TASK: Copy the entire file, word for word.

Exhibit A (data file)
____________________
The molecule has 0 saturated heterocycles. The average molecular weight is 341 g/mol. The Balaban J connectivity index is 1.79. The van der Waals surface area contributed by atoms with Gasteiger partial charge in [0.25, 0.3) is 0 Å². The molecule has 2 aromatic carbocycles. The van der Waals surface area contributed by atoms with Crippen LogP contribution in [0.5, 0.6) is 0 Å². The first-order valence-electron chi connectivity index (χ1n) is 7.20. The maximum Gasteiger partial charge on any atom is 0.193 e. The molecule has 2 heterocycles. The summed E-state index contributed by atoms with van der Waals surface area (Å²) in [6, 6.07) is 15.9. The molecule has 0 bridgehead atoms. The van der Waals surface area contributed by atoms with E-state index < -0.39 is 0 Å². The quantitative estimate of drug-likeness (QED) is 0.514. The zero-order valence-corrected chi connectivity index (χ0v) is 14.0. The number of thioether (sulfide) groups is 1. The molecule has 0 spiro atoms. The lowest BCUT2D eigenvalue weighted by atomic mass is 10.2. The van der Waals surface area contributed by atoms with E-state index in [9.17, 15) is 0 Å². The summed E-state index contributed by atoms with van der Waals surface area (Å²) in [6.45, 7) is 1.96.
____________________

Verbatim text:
The molecule has 0 saturated heterocycles. The average molecular weight is 341 g/mol. The Balaban J connectivity index is 1.79. The van der Waals surface area contributed by atoms with Gasteiger partial charge in [0.25, 0.3) is 0 Å². The molecule has 2 aromatic carbocycles. The van der Waals surface area contributed by atoms with Crippen LogP contribution in [0.5, 0.6) is 0 Å². The first-order valence-electron chi connectivity index (χ1n) is 7.20. The maximum Gasteiger partial charge on any atom is 0.193 e. The molecule has 2 heterocycles. The summed E-state index contributed by atoms with van der Waals surface area (Å²) in [6, 6.07) is 15.9. The molecule has 0 bridgehead atoms. The van der Waals surface area contributed by atoms with E-state index < -0.39 is 0 Å². The quantitative estimate of drug-likeness (QED) is 0.514. The zero-order valence-corrected chi connectivity index (χ0v) is 14.0. The number of thioether (sulfide) groups is 1. The molecule has 0 spiro atoms. The lowest BCUT2D eigenvalue weighted by atomic mass is 10.2. The van der Waals surface area contributed by atoms with E-state index in [9.17, 15) is 0 Å². The summed E-state index contributed by atoms with van der Waals surface area (Å²) in [6.45, 7) is 1.96.